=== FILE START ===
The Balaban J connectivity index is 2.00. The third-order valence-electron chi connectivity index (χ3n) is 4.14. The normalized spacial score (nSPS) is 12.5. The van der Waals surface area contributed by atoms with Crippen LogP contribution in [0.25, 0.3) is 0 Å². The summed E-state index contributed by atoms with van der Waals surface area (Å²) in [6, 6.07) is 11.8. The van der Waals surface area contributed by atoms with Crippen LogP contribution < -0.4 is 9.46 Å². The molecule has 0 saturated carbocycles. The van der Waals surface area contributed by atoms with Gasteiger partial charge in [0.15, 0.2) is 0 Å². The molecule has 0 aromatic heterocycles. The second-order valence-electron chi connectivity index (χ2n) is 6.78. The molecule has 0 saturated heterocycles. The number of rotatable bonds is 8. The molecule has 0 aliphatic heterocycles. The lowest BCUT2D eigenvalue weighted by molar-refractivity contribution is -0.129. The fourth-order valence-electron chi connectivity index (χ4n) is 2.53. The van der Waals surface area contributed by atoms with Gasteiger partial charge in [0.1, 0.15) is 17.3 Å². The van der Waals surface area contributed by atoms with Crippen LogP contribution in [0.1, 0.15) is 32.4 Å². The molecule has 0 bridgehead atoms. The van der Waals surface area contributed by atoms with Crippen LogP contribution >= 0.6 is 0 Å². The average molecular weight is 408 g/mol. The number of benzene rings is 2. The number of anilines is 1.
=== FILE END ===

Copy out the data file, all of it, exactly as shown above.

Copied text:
The Balaban J connectivity index is 2.00. The third-order valence-electron chi connectivity index (χ3n) is 4.14. The normalized spacial score (nSPS) is 12.5. The van der Waals surface area contributed by atoms with Crippen LogP contribution in [0.25, 0.3) is 0 Å². The summed E-state index contributed by atoms with van der Waals surface area (Å²) in [6, 6.07) is 11.8. The van der Waals surface area contributed by atoms with Crippen LogP contribution < -0.4 is 9.46 Å². The molecule has 0 saturated carbocycles. The van der Waals surface area contributed by atoms with Gasteiger partial charge in [0.15, 0.2) is 0 Å². The molecule has 0 aromatic heterocycles. The second-order valence-electron chi connectivity index (χ2n) is 6.78. The molecule has 0 saturated heterocycles. The number of rotatable bonds is 8. The molecule has 0 aliphatic heterocycles. The lowest BCUT2D eigenvalue weighted by molar-refractivity contribution is -0.129. The fourth-order valence-electron chi connectivity index (χ4n) is 2.53. The van der Waals surface area contributed by atoms with Gasteiger partial charge in [0.1, 0.15) is 17.3 Å². The van der Waals surface area contributed by atoms with Crippen LogP contribution in [0.1, 0.15) is 32.4 Å². The molecule has 0 bridgehead atoms. The van der Waals surface area contributed by atoms with Crippen LogP contribution >= 0.6 is 0 Å². The average molecular weight is 408 g/mol. The number of benzene rings is 2. The number of anilines is 1.